Though singer/songwriter Cahalen Morrison currently makes his home in Seattle, he’s still got plenty of country in his blood. His latest album is a throwback to the golden days of straight-up country music with a lyrical twist that makes it all his own thanks to a bevy of erudite philosophical and literary influences. Morrison grew up in rural New Mexico and his wife is from Muscle Shoals, Alabama (she’s the “flower” in the album’s title track”), so it felt only natural to him that after many years of dabbling in other music, he should eventually find his way back to his roots. “I love the focus on singing and the songs,” Morrison says of traditional country music. “I love the deep sincerity, the absurd humor … but obviously, overall, I really just love the music.” Here’s “Over and Over and Over Again” from The Flower of Muscle Shoals, out now on Free Dirt Records.
Already attracting a strong following in Europe with his Laurel Canyon-tinged brand of psychedelic Americana, Israel Nash’s latest record, Rain Plans, is hoping to keep the accolades coming upon its U.S. release. Nash recently relocated from New York City to the Texas Hill Country—a move that had a significant impact on both his state of mind and his songwriting. “I wanted to make an album that sounded like what I saw and somehow spread the peace that this place brings to me,” says Nash. “I really wanted to go new places and abandon any rules that had made me cautious before. It’s about creating an environment that is so much bigger than any individual.” Here’s the title track, which sounds like what might have happened if Neil Young and Pink Floyd had collaborated. Rain Plans is out now Loose/Thirty Tigers.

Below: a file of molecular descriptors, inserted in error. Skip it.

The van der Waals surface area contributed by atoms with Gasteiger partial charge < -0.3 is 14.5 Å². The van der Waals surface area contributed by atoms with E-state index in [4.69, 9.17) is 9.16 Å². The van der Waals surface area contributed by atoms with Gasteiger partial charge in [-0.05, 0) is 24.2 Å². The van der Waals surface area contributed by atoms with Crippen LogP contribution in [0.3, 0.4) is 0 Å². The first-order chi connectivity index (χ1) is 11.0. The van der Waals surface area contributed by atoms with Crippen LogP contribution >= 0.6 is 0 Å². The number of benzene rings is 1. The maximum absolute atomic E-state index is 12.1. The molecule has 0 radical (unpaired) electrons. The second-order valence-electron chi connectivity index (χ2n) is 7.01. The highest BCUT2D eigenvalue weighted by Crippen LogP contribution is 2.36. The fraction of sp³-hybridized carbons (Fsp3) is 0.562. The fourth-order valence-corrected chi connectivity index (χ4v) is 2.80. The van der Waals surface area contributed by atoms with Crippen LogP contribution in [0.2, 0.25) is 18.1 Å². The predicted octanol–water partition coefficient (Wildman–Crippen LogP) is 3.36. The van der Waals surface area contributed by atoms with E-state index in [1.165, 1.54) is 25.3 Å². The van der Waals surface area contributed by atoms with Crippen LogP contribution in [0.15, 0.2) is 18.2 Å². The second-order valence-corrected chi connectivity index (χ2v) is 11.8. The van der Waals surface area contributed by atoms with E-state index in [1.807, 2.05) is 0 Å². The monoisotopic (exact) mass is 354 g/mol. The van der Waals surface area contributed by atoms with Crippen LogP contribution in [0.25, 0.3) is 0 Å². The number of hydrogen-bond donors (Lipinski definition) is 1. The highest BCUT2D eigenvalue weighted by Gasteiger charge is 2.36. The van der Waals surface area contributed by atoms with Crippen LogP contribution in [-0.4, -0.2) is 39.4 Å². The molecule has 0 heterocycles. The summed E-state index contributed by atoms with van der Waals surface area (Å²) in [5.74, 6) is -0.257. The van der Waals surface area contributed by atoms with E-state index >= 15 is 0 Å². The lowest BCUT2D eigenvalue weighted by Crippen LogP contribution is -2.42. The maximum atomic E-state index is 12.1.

Philadelphia’s Mike Polizze is known for making loose, DIY garage pop that’s matches memorable hooks with a lot of noise. And while the music he’s been making with his trio, Purling Hiss, comes across as more produced and refined, it’s not at the expense of the freewheeling style that he’s built his reputation on. Weirdon is the band’s third proper full-length on Drag City, and sees Polizze and company pushing their sound past the psychedelic parameters of its earlier releases into a broader pop realm. Here’s “Learning Slowly” off Weirdon, which is out September 23 on Drag City.
Ensemble Economique is the moniker for the atmospheric music of Brian Pyle. The title of his latest release, Melt Into Nothing, is the perfect description of the moody soundscapes he’s become known for as barely-there vocals fade in and out of modulating synth patterns and ambient sounds. It’s music that perfectly matches the mood of the changing seasons, and while it paints a desolate picture, it never fully gives in to the darkness that it suggests. As the label’s description aptly sums up, “The record explores the internal dialogue of solitary walks [and] is for making sense of humanity in nature’s unforgiving face.” Here’s “Your Lips Against Mine” featuring experimental Toronto musician DenMother and Sophia Hamadi of dark-wave duo Opale. Melt Into Nothing is out now on Denovali.